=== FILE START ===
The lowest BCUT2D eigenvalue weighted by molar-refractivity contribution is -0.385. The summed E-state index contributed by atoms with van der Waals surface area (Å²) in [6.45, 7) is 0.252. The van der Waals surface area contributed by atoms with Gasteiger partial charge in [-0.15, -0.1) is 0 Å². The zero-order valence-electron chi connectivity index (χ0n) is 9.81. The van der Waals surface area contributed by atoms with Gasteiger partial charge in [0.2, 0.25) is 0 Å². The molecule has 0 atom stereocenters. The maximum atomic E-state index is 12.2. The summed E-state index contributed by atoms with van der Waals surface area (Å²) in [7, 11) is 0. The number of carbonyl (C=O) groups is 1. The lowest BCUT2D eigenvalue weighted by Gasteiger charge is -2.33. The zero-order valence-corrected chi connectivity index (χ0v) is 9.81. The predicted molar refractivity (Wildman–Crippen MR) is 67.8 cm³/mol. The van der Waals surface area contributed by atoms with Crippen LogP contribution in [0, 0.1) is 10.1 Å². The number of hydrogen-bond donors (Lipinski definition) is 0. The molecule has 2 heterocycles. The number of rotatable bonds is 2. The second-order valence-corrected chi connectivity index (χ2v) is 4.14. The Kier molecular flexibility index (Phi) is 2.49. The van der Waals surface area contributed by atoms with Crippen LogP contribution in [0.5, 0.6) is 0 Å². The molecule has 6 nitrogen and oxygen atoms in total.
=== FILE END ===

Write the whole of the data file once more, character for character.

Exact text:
The lowest BCUT2D eigenvalue weighted by molar-refractivity contribution is -0.385. The summed E-state index contributed by atoms with van der Waals surface area (Å²) in [6.45, 7) is 0.252. The van der Waals surface area contributed by atoms with Gasteiger partial charge in [-0.15, -0.1) is 0 Å². The zero-order valence-electron chi connectivity index (χ0n) is 9.81. The van der Waals surface area contributed by atoms with Gasteiger partial charge in [0.2, 0.25) is 0 Å². The molecule has 0 atom stereocenters. The maximum atomic E-state index is 12.2. The summed E-state index contributed by atoms with van der Waals surface area (Å²) in [7, 11) is 0. The number of carbonyl (C=O) groups is 1. The lowest BCUT2D eigenvalue weighted by Gasteiger charge is -2.33. The zero-order valence-corrected chi connectivity index (χ0v) is 9.81. The predicted molar refractivity (Wildman–Crippen MR) is 67.8 cm³/mol. The van der Waals surface area contributed by atoms with Crippen LogP contribution in [0, 0.1) is 10.1 Å². The number of hydrogen-bond donors (Lipinski definition) is 0. The molecule has 2 heterocycles. The number of rotatable bonds is 2. The second-order valence-corrected chi connectivity index (χ2v) is 4.14. The Kier molecular flexibility index (Phi) is 2.49. The van der Waals surface area contributed by atoms with Crippen LogP contribution in [0.5, 0.6) is 0 Å². The molecule has 6 nitrogen and oxygen atoms in total.